Rewilding Immersion Program

A Feral Living Experience

Tuition: $5000

When: April – September 2016

Where: Portland, OR and the surrounded rural and wild areas.

What: 

The Rewilding Immersion Program is a six month-long program that teaches the fundamentals of rewilding: philosophy, earth skills, community development, and regenerative land management.

What do we mean by “rewilding”?

Rewilding is a movement to return people, places and our other-than-human neighbors to a wild existence. This generally translates to living a lifestyle similar in function to the way our ancestors lived before the innovation of agriculture and more recently, industrialization.

Why a “feral living” experience?

When a domesticated animal returns to the wild, we refer to them as “feral”. No longer domestic, but too changed by their domestication to be considered completely “wild”. Eventually feral animals will once again become “wild” as they evolve through time with the wild. While our aim is to live wild, we recognize that this will happen in time, through generations of rewilding.

Program Overview

The Humanities

This course covers the ecological, anthropological and psychological principles of rewilding. You will learn the history of civilization, the ills of agriculture and the benefits of indigenous horticulture, and how to structure a new mythology. You will learn to articulate the invisible hierarchy and understand how to free yourself from its shackles. You will begin to understand the mental trauma and psychosis inflicted on us everyday and how to overcome them through grief, praise, ritual and ceremony­.

Earth Skills (aka ancestral or primitive skills)

We teach Earth Skills from a rewilding perspective. You can learn wilderness survival skills in the U.S. Army, tracking with the U.S. Border Patrol, and you can put your knowledge of ethnobotany to work for Monsanto, but we all know we would not call any of these people rewilders. This class will give you the framework with which these skills become an asset to rewilding.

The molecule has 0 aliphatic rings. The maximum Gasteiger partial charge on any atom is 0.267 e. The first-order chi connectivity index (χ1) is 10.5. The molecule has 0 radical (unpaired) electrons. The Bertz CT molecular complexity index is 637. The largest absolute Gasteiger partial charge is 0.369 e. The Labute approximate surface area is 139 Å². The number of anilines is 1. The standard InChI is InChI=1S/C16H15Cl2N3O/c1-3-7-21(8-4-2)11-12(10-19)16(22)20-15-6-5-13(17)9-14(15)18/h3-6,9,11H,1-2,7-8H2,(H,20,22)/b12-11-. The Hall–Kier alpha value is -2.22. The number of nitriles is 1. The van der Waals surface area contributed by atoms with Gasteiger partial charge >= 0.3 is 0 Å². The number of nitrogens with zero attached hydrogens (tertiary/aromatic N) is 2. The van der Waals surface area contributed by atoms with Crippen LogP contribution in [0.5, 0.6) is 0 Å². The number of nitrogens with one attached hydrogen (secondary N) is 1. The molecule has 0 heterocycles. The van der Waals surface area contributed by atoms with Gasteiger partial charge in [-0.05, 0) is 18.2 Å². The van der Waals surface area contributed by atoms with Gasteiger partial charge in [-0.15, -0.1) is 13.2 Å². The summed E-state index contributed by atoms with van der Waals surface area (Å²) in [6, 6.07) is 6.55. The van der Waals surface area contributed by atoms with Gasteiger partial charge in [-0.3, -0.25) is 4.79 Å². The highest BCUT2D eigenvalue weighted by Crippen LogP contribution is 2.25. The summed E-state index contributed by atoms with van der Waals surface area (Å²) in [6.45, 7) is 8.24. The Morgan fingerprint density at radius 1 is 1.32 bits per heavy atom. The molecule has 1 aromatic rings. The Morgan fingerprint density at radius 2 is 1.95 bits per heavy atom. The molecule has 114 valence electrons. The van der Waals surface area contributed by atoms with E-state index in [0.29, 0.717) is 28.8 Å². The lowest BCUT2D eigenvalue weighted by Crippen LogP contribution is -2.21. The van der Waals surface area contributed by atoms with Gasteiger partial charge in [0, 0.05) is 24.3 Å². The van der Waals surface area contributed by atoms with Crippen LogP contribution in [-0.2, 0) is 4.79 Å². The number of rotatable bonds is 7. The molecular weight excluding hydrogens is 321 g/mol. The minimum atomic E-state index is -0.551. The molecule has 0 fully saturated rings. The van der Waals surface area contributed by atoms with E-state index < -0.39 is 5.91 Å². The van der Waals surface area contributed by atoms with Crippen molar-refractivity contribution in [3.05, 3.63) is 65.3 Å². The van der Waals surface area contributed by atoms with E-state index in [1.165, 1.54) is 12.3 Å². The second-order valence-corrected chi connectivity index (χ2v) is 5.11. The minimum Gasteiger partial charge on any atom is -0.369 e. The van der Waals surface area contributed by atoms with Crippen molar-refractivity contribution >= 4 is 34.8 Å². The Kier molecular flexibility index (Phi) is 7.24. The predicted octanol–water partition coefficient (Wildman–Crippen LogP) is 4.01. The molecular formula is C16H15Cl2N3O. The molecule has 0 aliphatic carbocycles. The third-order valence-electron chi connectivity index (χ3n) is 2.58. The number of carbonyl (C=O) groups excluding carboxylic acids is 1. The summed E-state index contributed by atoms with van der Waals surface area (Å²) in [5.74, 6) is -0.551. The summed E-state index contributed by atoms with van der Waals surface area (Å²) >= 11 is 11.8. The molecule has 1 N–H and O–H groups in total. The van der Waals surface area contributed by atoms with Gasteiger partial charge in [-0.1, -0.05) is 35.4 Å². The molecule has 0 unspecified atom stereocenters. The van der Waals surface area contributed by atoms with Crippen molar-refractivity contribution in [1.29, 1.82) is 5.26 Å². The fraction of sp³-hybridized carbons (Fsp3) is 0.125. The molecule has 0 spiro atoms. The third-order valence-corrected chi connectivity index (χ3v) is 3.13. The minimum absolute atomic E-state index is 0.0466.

We have what we call the “From Scratch Philosophy”. Many programs teach earth skills using steel, plastic and other industrially made tools to “short-cut” the time it take to do things more “primitively”. We have a philosophy here that no “primitive” skill should be short-cut through modern tools. We start from scratch and build our way up from there without the aid of modernity. We teach primitive skills in the original way they were taught: primitively. This however, does not mean we are primitive purists (maybe a little: no plastic allowed). While we teach earth skills from scratch, we also teach how to make tools through metal-smithing. After all, going feral in modern times means that we may take with us the materials and technology of the modern world- just not the industrial system that produces them. This means we can forge our own steel knifes and axe blades, but you won’t find us forging five gallon buckets out of petroleum products. The future primitive will have things like glass, copper, steel and other metals. Like the Amish, each community will be able to choose which level of technology they want to live by– we teach the gamut so that you will be able to make and use these tools before deciding if they are worth all the trouble.

Foraging, Gathering and Horticulture (And Permaculture)

Hunter-gatherers were largely manipulating the land in favor of biodiversity and food production; they just did this in a way that looked invisible to agriculturalists. We now understand these methods through research and experimentation. To really live as a hunter-gatherer, you must know how to tend the wild. Our program teaches the fundamentals of tending the wild, going beyond more urbanized concepts like permaculture.

Pastoralism

Animal human unions existed long before the marked genetics of domestication. We do not abandon the animals who have been domesticated along with us– we aim to rewild with them. This means that working with animals is an intricate aspect of the rewilding economy.

Hunting, Trapping and Fishing

During our program we will be hunting, trapping and fishing for a lot of our food. All students must have appropriate licensing for the State of Oregon.

Economical Interfacing

Creating a livelihood from earth skills and rewilding. No program would be complete without giving you skills to make a living from after ward. We help you find a focus on what aspects of rewilding you will be able to encourage after you leave the program.

Cohesion

The program culminates with a month-long, neoprimitive hunter-gatherer project. We will head out with our gear, our knowledge and sense of place and our friends to enjoy nature and live as wild as we possibly can.

2013 Registration: CURRENTLY CLOSED

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